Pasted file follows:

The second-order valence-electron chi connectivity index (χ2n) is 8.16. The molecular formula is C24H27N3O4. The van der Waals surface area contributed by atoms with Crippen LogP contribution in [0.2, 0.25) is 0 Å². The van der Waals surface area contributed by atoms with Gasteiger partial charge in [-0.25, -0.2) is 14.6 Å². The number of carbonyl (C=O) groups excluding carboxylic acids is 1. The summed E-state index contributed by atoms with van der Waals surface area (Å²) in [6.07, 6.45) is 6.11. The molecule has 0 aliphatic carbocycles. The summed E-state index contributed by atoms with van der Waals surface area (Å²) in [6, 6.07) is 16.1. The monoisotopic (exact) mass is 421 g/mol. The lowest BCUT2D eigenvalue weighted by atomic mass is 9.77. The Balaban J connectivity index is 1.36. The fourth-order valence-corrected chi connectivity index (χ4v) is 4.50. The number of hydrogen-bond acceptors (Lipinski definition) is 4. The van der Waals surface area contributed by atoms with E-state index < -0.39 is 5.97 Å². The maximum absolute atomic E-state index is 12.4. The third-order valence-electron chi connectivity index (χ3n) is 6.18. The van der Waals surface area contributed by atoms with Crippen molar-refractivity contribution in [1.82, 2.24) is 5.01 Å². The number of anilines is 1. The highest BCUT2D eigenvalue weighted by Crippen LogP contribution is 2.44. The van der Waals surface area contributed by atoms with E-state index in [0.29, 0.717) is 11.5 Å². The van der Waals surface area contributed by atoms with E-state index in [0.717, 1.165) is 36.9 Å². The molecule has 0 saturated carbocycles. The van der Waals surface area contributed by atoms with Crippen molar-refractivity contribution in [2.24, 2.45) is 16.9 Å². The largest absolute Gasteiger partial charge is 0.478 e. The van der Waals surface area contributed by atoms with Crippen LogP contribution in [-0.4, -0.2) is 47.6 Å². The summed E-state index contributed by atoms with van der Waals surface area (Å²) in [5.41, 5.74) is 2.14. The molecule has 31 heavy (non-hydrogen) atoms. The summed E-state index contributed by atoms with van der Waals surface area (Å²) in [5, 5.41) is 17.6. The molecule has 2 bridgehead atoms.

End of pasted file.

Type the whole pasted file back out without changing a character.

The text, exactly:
The second-order valence-electron chi connectivity index (χ2n) is 8.16. The molecular formula is C24H27N3O4. The van der Waals surface area contributed by atoms with Crippen LogP contribution in [0.2, 0.25) is 0 Å². The van der Waals surface area contributed by atoms with Gasteiger partial charge in [-0.25, -0.2) is 14.6 Å². The number of carbonyl (C=O) groups excluding carboxylic acids is 1. The summed E-state index contributed by atoms with van der Waals surface area (Å²) in [6.07, 6.45) is 6.11. The molecule has 0 aliphatic carbocycles. The summed E-state index contributed by atoms with van der Waals surface area (Å²) in [6, 6.07) is 16.1. The monoisotopic (exact) mass is 421 g/mol. The lowest BCUT2D eigenvalue weighted by atomic mass is 9.77. The Balaban J connectivity index is 1.36. The fourth-order valence-corrected chi connectivity index (χ4v) is 4.50. The number of hydrogen-bond acceptors (Lipinski definition) is 4. The van der Waals surface area contributed by atoms with E-state index < -0.39 is 5.97 Å². The maximum absolute atomic E-state index is 12.4. The third-order valence-electron chi connectivity index (χ3n) is 6.18. The van der Waals surface area contributed by atoms with Crippen molar-refractivity contribution in [1.82, 2.24) is 5.01 Å². The number of anilines is 1. The highest BCUT2D eigenvalue weighted by Crippen LogP contribution is 2.44. The van der Waals surface area contributed by atoms with E-state index in [0.29, 0.717) is 11.5 Å². The van der Waals surface area contributed by atoms with E-state index in [0.717, 1.165) is 36.9 Å². The molecule has 0 saturated carbocycles. The van der Waals surface area contributed by atoms with Crippen molar-refractivity contribution in [2.24, 2.45) is 16.9 Å². The largest absolute Gasteiger partial charge is 0.478 e. The van der Waals surface area contributed by atoms with Crippen LogP contribution in [-0.4, -0.2) is 47.6 Å². The summed E-state index contributed by atoms with van der Waals surface area (Å²) in [5.41, 5.74) is 2.14. The molecule has 31 heavy (non-hydrogen) atoms. The summed E-state index contributed by atoms with van der Waals surface area (Å²) in [5, 5.41) is 17.6. The molecule has 2 bridgehead atoms.